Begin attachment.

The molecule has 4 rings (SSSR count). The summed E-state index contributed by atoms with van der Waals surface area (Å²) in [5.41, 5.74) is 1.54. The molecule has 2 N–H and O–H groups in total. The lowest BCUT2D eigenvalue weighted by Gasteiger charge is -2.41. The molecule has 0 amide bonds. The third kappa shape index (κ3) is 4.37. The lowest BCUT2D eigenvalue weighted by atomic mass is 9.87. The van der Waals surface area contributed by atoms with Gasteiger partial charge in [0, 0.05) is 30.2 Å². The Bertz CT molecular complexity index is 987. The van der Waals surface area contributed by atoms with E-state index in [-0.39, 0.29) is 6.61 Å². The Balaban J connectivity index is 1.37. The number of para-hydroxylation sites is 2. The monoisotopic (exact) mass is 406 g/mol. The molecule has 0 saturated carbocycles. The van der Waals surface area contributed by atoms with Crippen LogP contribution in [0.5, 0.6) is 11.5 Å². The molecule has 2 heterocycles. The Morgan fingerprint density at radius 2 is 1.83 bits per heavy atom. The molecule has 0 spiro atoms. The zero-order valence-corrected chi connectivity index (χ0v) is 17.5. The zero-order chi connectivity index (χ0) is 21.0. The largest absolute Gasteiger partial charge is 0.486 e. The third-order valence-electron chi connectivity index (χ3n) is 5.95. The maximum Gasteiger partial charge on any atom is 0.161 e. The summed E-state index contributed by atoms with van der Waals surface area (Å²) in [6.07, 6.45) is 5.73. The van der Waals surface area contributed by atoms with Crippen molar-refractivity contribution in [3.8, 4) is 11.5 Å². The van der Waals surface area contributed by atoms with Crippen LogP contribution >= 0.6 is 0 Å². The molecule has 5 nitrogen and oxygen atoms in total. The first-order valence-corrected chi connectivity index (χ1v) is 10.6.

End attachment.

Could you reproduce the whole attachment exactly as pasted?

The molecule has 4 rings (SSSR count). The summed E-state index contributed by atoms with van der Waals surface area (Å²) in [5.41, 5.74) is 1.54. The molecule has 2 N–H and O–H groups in total. The lowest BCUT2D eigenvalue weighted by Gasteiger charge is -2.41. The molecule has 0 amide bonds. The third kappa shape index (κ3) is 4.37. The lowest BCUT2D eigenvalue weighted by atomic mass is 9.87. The van der Waals surface area contributed by atoms with Gasteiger partial charge in [0, 0.05) is 30.2 Å². The Bertz CT molecular complexity index is 987. The van der Waals surface area contributed by atoms with E-state index in [-0.39, 0.29) is 6.61 Å². The Balaban J connectivity index is 1.37. The number of para-hydroxylation sites is 2. The monoisotopic (exact) mass is 406 g/mol. The molecule has 0 saturated carbocycles. The van der Waals surface area contributed by atoms with Crippen LogP contribution in [0.5, 0.6) is 11.5 Å². The molecule has 2 heterocycles. The Morgan fingerprint density at radius 2 is 1.83 bits per heavy atom. The molecule has 0 spiro atoms. The zero-order valence-corrected chi connectivity index (χ0v) is 17.5. The zero-order chi connectivity index (χ0) is 21.0. The largest absolute Gasteiger partial charge is 0.486 e. The third-order valence-electron chi connectivity index (χ3n) is 5.95. The maximum Gasteiger partial charge on any atom is 0.161 e. The summed E-state index contributed by atoms with van der Waals surface area (Å²) in [6.07, 6.45) is 5.73. The van der Waals surface area contributed by atoms with Crippen molar-refractivity contribution in [3.8, 4) is 11.5 Å². The van der Waals surface area contributed by atoms with Crippen LogP contribution >= 0.6 is 0 Å². The molecule has 5 nitrogen and oxygen atoms in total. The first-order valence-corrected chi connectivity index (χ1v) is 10.6.